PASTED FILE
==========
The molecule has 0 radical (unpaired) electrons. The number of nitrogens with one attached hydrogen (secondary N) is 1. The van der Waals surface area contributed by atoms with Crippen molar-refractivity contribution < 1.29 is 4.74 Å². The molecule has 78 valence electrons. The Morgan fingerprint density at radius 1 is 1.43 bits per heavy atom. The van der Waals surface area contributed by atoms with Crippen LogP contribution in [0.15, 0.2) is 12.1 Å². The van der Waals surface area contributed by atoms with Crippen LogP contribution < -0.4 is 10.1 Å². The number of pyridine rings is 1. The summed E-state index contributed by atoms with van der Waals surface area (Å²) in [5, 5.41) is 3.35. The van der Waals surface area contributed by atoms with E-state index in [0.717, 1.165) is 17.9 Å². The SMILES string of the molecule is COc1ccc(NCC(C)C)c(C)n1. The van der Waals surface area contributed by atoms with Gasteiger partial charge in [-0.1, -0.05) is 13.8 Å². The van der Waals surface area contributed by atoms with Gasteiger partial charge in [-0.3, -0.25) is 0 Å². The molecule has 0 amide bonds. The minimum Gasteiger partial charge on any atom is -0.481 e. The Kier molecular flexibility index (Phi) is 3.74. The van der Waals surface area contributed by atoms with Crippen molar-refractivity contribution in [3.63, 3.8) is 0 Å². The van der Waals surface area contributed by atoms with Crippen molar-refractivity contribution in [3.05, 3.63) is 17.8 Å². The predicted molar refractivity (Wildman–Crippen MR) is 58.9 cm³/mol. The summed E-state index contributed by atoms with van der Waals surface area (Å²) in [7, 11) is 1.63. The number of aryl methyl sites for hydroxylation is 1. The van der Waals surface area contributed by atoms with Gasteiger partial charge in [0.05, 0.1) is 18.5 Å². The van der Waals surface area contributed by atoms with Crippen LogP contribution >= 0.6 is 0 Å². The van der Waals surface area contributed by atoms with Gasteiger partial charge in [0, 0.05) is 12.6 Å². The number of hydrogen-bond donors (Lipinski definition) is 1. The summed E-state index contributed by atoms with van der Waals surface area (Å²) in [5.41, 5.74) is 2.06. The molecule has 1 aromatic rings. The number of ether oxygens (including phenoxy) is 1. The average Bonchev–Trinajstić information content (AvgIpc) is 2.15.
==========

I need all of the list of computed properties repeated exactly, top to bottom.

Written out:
The molecule has 0 radical (unpaired) electrons. The number of nitrogens with one attached hydrogen (secondary N) is 1. The van der Waals surface area contributed by atoms with Crippen molar-refractivity contribution < 1.29 is 4.74 Å². The molecule has 78 valence electrons. The Morgan fingerprint density at radius 1 is 1.43 bits per heavy atom. The van der Waals surface area contributed by atoms with Crippen LogP contribution in [0.15, 0.2) is 12.1 Å². The van der Waals surface area contributed by atoms with Crippen LogP contribution < -0.4 is 10.1 Å². The number of pyridine rings is 1. The summed E-state index contributed by atoms with van der Waals surface area (Å²) in [5, 5.41) is 3.35. The van der Waals surface area contributed by atoms with E-state index in [0.717, 1.165) is 17.9 Å². The SMILES string of the molecule is COc1ccc(NCC(C)C)c(C)n1. The van der Waals surface area contributed by atoms with Gasteiger partial charge in [-0.1, -0.05) is 13.8 Å². The van der Waals surface area contributed by atoms with Gasteiger partial charge in [-0.3, -0.25) is 0 Å². The molecule has 0 amide bonds. The minimum Gasteiger partial charge on any atom is -0.481 e. The Kier molecular flexibility index (Phi) is 3.74. The van der Waals surface area contributed by atoms with Crippen molar-refractivity contribution in [3.63, 3.8) is 0 Å². The van der Waals surface area contributed by atoms with Crippen molar-refractivity contribution in [3.05, 3.63) is 17.8 Å². The predicted molar refractivity (Wildman–Crippen MR) is 58.9 cm³/mol. The summed E-state index contributed by atoms with van der Waals surface area (Å²) in [7, 11) is 1.63. The number of aryl methyl sites for hydroxylation is 1. The van der Waals surface area contributed by atoms with Gasteiger partial charge in [0.05, 0.1) is 18.5 Å². The van der Waals surface area contributed by atoms with Crippen LogP contribution >= 0.6 is 0 Å². The van der Waals surface area contributed by atoms with Gasteiger partial charge in [0, 0.05) is 12.6 Å². The number of hydrogen-bond donors (Lipinski definition) is 1. The summed E-state index contributed by atoms with van der Waals surface area (Å²) in [5.41, 5.74) is 2.06. The molecule has 1 aromatic rings. The number of ether oxygens (including phenoxy) is 1. The average Bonchev–Trinajstić information content (AvgIpc) is 2.15.